I made this box a few years ago for two reasons. The first reason, simple enough, was i needed a box for my tools. The other reason was I wanted to experience the task of making a project from start to finish with just hand tools. But on this project i learned more than just the joints of construction. It took me on a journey.
In earlier times woodworking wasn’t just a hobby, it was a trade. To learn the craft was not easy as it is today. There were no tv shows, internet or books of abundance like today. To learn the craft you had to become an apprentice for a master in a shop. To become an apprentice was not easy. For one thing, an apprentice did not get paid. In some cases the family of the apprentice would pay the master, weather it be money, goods or livestock.
To be fortunate enough to be picked by the master, the apprentice work for 7 years without a single penny. The master was often rough and harsh on the young lad. It wouldn’t always be a wondrous learning experience. In some cases, the master would purposely sabotage the hard work of the young apprentice. This was the case especially if the young apprentice showed a true knack for the craft. Why would the master do such a thing? Because the master was sharing all this trade secrets with the young lad, and one day that apprentice might become the masters competition.
Finally 7 years approach. The last job the master assigns the maturing apprentice is to build his own tool box. The apprentice does his best work on this project. He incorporates all his training into this one single box. In many cases, the outside of the box is plain but the inside would have intricate craftsmanship features. Lastly, the master pays the mature apprentice in the form of good quality tools for his box. What follows next seems shocking, but was the custom of the times. The apprentice was done with the master and it was time for him to leave.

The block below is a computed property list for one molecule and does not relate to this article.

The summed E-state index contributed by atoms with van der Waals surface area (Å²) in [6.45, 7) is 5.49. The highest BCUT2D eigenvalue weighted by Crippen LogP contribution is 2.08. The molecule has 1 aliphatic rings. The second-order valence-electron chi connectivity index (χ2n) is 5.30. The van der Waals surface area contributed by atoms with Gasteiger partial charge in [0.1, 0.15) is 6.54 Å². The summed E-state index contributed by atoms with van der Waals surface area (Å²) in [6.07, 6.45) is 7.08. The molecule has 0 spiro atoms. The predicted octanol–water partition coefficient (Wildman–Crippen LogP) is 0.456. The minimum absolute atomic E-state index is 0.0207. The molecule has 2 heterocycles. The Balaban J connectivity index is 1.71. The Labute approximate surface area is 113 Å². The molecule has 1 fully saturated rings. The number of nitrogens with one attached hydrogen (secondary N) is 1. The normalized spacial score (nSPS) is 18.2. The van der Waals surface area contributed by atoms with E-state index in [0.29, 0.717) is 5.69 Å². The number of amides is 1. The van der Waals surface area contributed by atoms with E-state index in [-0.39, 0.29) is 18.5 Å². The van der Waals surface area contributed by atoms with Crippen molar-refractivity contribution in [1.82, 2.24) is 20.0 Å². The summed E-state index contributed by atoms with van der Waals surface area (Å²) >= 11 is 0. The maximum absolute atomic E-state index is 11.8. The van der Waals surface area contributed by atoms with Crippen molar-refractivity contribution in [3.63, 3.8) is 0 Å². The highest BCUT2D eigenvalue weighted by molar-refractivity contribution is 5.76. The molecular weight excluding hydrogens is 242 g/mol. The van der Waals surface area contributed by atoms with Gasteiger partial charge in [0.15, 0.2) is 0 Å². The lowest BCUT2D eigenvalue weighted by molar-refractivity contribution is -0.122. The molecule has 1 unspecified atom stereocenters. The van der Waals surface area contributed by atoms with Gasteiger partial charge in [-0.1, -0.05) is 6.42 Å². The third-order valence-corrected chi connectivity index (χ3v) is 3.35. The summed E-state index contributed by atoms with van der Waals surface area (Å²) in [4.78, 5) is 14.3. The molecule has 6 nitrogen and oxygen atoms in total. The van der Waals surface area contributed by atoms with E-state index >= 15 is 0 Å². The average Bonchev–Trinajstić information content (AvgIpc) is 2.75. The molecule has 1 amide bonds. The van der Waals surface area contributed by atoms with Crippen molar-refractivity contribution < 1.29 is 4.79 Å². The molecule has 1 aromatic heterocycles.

Now with no place to work, he was on his own. He would have to go to house to house or town to town and look for work. He now was a “journeyman” looking for work where he could find it. His tool box was the ONLY thing he had to show potential clients the skill and craftsmanship of his training.
One day with enough clients and work, the young journeyman might open his own shop and become a master himself with an apprentice of his own. Today, when i teach classes at public venues I take my box. I show the students or audience the different joinery, and tell the story of the journeyman. I trying to connect the past with the modern age and hopefully instilling appreciation for the craft along the way, never forgetting this is an honorable trade we are following.
Go dance now people !